There are responses to the counter arguments above but my general point is our usual arguments are not above scrutiny. Christians have tended to use arguments from nature and tradition in addition to the argument from scripture. The “God says so” argument may not mean much to non-Christians but for believers it is perhaps the most powerful reason. However our theology of marriage is not robustly biblical. We know a few proof texts here and there but we do not have a grand biblical vision of sexuality which coordinates other reasons like the traditional, natural, social etc.

People in the global conversation on sexuality talk about it in very detached terms, theorising about it in all sorts of directions. To talk effectively about sexuality we have to anchor it to something concrete, to marriage. I think like in the West, but not with the same intensity, we have fallen for a flat companionate view of marriage. Ever since I was a child I was taught from the class room to hearing it in sermons as an adult that that the point of marriage is companionship. The other reason was procreation but it seems to be coming in second place to companionship.

As the article points out, if companionship is your primary view then there is really no reason why a gay couple cannot marry. If as Christians we want to safeguard our view of marriage we need to recover a comprehensive view of it. That recovery is not only in terms of doctrine but in praxis as well, that is putting it into practice by the way we live.

The other thing I noticed about the companionate view is that it is pretty gnostic and dualistic. Not all dualities are bad but gnostic dualism is a very old heresy which claims everything exists in opposing pairs, the spiritual which is good and the material which is evil. So physical bodies are bad or inferior and the immortal soul is good and superior. The gnostic part comes from the Greek word for knowledge. The gnostics believed there was secret knowledge, only available to the initiated, which once you gained you became enlightened and enjoyed a higher spiritual existence.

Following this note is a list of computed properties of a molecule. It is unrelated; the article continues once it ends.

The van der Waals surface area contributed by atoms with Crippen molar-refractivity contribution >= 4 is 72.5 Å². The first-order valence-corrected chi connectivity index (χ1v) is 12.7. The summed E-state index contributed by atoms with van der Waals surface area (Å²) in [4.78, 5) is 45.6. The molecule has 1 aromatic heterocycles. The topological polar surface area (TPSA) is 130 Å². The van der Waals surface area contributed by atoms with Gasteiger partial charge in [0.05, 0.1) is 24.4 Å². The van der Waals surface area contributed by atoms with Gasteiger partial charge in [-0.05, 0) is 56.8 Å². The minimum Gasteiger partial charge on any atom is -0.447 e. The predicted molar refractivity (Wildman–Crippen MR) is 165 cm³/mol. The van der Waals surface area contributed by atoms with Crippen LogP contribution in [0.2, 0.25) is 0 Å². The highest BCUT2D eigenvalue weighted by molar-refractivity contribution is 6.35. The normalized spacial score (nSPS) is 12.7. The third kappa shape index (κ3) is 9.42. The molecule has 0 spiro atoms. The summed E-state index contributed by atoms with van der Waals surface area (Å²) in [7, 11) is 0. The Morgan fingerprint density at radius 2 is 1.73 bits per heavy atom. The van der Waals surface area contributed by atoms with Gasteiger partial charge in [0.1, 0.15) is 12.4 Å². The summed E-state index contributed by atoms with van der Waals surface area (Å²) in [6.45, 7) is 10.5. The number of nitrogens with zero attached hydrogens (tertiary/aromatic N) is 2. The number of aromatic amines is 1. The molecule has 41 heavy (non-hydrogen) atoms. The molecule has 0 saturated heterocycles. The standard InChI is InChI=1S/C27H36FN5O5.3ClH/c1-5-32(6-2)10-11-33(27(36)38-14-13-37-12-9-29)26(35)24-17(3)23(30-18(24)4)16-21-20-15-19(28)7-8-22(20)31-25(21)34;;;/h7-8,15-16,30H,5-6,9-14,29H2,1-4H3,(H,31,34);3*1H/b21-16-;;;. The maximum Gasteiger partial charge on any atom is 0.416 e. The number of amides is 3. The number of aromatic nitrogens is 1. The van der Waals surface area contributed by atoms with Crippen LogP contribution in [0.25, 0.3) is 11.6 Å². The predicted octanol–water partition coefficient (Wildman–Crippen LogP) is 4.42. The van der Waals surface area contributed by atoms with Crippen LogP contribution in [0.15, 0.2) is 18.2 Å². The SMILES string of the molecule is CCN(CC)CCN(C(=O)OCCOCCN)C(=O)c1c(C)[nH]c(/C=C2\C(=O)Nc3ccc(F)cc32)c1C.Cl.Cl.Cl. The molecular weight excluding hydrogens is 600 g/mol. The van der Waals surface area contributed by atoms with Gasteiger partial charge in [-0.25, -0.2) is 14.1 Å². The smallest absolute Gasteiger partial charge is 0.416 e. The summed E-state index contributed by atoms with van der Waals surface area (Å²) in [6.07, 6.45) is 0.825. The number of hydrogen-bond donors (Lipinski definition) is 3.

The article points out that the companionate view relegates the body to secondary importance effectively dividing the person dualistically into body and whatever feelings a person has which are of paramount importance. This is very dualistic. Marriage then becomes about a non-physical connection and not fully embodied lives in union. This “connection” is particularly gnostic because it is something so powerful and overwhelming that only the two people experiencing it know what it is about and if privately validates the lives they live. Love is detached from bodies, freely floating wherever the emotions blow. You can fall as easily in love as out of it because it is reduced to a mood.